Although only Appian's books on the Roman Civil Wars survive in their entirety, large parts of the other books, devoted to Rome's foreign wars, have also come down to us. The parts on the Third Punic War, the wars in Iberia, the Illyrian Wars, and the Mithridatic Wars are very important historical sources.
Because these texts have to be reconstructed from several medieval manuscripts, not all editions of Appian's account of Rome's foreign wars are numbered in the same way. On these pages, the separate units of a book are counted strictly chronologically.
The translation was made by Horace White; notes by Jona Lendering.
 [From Constantine Porphyrogenitus, The Embassies] The chiefs of the Salyi, a nation vanquished by the Romans, took refuge with the Allobroges.note When the Romans asked for their surrender and it was refused, they made war on the Allobroges, under the leadership of Gnaeus Domitius.note When he was passing through the territory of the Salyi, an ambassador of Bituitus, king of the Allobroges, met him, arrayed magnificently and followed by attendants likewise arrayed, and also by dogs; for the barbarians of this region use dogs also as body-guards. A musician was in the train who sang in barbarous fashion the praises of King Bituitus, and then of the Allobroges, and then of the ambassador himself, celebrating his birth, his bravery, and his wealth; for which reason chiefly their illustrious ambassadors usually take such persons along with them. But this one, although he begged pardon for the chiefs of the Salyi, accomplished nothing.
 [From an Epitome] Even before Marius, Fabius Maximus Aemilianus with a very small army killed 120,000 of them in one battle, losing only fifteen of his own men;note and he did this although suffering from a recent wound, urging and encouraging his troops and showing them how to fight barbarians, now borne on a litter and now hobbling on foot leaning on the arms of others.)
The Cimbri and Teutones
 [From Constantine Porphyrogenitus, The Embassies] A numerous band of the Teutones bent on plunder invaded the territory of Noricum.note The Roman consul, Papirius Carbo,note fearing lest they should make an incursion into Italy, occupied the Alps at a place where the pass is narrowest. As they made no attempt in this direction he attacked them, complaining that they had invaded the people of Noricum, who were foreign friends of the Romans. It was the practice of the Romans to make foreign friends of any people for whom they wanted to intervene on the score of friendship, without being obliged to defend them as allies.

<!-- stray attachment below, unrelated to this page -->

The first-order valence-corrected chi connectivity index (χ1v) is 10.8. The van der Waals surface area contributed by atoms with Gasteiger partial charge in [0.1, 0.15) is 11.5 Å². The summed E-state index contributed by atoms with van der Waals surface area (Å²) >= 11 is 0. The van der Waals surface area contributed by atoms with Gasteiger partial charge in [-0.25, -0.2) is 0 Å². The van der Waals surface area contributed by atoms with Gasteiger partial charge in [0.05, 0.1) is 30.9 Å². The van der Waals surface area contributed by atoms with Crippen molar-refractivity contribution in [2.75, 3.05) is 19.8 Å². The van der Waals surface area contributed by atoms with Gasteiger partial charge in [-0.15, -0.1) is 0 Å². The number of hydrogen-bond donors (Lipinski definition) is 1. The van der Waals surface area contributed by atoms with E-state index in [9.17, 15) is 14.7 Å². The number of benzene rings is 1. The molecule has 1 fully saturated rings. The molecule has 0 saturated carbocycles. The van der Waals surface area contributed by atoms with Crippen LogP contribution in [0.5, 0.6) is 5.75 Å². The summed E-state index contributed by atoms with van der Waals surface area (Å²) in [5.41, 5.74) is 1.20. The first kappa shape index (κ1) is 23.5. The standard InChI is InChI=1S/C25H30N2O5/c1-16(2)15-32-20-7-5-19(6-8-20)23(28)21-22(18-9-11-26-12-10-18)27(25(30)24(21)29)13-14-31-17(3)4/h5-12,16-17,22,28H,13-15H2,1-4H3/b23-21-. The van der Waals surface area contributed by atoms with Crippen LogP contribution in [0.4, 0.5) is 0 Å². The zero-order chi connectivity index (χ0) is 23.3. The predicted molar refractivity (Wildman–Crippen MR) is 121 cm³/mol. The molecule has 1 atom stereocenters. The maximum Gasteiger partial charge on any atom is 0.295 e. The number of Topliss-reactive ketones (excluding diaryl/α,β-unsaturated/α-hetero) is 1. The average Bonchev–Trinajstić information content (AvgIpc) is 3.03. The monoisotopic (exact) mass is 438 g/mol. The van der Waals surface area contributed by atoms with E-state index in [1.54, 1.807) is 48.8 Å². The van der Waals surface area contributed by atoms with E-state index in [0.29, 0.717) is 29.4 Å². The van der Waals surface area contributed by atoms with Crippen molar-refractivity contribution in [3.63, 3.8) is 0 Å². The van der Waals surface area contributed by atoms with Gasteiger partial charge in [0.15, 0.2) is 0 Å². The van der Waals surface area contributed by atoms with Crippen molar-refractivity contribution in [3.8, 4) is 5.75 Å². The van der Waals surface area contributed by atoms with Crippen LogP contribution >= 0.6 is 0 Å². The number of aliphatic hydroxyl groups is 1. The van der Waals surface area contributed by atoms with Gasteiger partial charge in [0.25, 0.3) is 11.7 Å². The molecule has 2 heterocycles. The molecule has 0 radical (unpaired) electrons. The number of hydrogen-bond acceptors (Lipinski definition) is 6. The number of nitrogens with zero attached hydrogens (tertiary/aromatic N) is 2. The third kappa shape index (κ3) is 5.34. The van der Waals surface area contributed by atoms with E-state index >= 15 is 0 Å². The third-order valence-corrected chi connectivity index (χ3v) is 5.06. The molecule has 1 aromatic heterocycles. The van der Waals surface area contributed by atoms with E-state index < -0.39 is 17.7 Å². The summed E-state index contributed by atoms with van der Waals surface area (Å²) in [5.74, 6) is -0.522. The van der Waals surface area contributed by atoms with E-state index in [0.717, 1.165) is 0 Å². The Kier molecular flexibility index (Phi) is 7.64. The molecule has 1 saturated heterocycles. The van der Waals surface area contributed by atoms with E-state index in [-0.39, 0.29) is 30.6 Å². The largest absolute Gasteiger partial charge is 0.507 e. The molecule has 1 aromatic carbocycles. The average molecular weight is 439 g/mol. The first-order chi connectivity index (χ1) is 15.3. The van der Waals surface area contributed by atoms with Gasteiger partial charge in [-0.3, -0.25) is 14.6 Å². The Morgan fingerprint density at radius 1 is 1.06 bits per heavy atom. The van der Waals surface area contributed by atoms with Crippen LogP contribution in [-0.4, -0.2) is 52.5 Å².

As Carbo was approaching, the Teutones sent word to him that they had not known anything about this relationship between Rome and Noricum, and that for the future they would keep hands off. He praised the ambassadors, and gave them guides for their homeward journey, but privately charged the guides to take them by a longer route. He himself then marched by a shorter one and fell unexpectedly upon the Teutones, though they were still desisting from hostilities, but he suffered severely for his perfidy, and lost a large part of his army. He would probably have perished with his whole force had not darkness and a tremendous thunderstorm fallen upon them while the fight was in progress, separating the combatants and putting an end to the battle by sheer terror from heaven. Even as it was, the Romans fled in small bands through the woods and came together with difficulty three days later. The Teutones passed into Gaul.
 [From an Epitome] Shortly before the consulships of Marius a most numerous and warlike horde of Celtic tribes,note most formidable in bodily strength, made incursions into both Italy and Gaul, and defeated some of the Roman consuls, and cut their armies in pieces. Marius was sent against them and he destroyed them all.
 [From the Suda] Henote ordered them to leave the bodies of the Cimbri intact till daylight because he believed they were adorned with gold.note